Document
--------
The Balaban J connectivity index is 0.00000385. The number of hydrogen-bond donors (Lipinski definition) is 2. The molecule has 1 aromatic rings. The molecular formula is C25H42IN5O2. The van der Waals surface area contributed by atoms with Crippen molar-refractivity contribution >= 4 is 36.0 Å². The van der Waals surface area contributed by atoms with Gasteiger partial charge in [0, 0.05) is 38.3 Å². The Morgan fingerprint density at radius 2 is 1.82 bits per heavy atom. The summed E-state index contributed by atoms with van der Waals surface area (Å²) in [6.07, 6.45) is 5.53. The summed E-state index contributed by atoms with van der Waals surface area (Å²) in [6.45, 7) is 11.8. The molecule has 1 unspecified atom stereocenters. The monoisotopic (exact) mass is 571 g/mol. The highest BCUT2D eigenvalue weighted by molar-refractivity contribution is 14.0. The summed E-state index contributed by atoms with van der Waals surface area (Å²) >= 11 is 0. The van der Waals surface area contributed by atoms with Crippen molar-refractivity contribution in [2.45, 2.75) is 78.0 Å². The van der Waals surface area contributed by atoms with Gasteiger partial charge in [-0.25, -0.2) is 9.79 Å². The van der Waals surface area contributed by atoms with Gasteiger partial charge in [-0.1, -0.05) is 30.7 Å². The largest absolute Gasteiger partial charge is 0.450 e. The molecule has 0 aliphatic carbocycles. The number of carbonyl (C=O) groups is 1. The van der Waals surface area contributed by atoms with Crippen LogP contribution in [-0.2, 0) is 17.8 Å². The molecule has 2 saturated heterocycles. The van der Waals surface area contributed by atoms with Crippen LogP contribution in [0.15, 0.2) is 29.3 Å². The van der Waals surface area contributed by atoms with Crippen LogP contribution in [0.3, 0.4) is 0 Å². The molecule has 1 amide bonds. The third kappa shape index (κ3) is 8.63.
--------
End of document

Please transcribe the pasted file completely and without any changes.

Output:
The Balaban J connectivity index is 0.00000385. The number of hydrogen-bond donors (Lipinski definition) is 2. The molecule has 1 aromatic rings. The molecular formula is C25H42IN5O2. The van der Waals surface area contributed by atoms with Crippen molar-refractivity contribution >= 4 is 36.0 Å². The van der Waals surface area contributed by atoms with Gasteiger partial charge in [0, 0.05) is 38.3 Å². The Morgan fingerprint density at radius 2 is 1.82 bits per heavy atom. The summed E-state index contributed by atoms with van der Waals surface area (Å²) in [6.07, 6.45) is 5.53. The summed E-state index contributed by atoms with van der Waals surface area (Å²) in [6.45, 7) is 11.8. The molecule has 1 unspecified atom stereocenters. The monoisotopic (exact) mass is 571 g/mol. The highest BCUT2D eigenvalue weighted by molar-refractivity contribution is 14.0. The summed E-state index contributed by atoms with van der Waals surface area (Å²) >= 11 is 0. The van der Waals surface area contributed by atoms with Crippen molar-refractivity contribution in [2.45, 2.75) is 78.0 Å². The van der Waals surface area contributed by atoms with Gasteiger partial charge in [-0.25, -0.2) is 9.79 Å². The van der Waals surface area contributed by atoms with Gasteiger partial charge in [-0.1, -0.05) is 30.7 Å². The largest absolute Gasteiger partial charge is 0.450 e. The molecule has 0 aliphatic carbocycles. The number of carbonyl (C=O) groups is 1. The van der Waals surface area contributed by atoms with Crippen LogP contribution in [-0.2, 0) is 17.8 Å². The molecule has 2 saturated heterocycles. The van der Waals surface area contributed by atoms with Crippen LogP contribution in [0.15, 0.2) is 29.3 Å². The van der Waals surface area contributed by atoms with Crippen LogP contribution in [0.3, 0.4) is 0 Å². The molecule has 1 amide bonds. The third kappa shape index (κ3) is 8.63.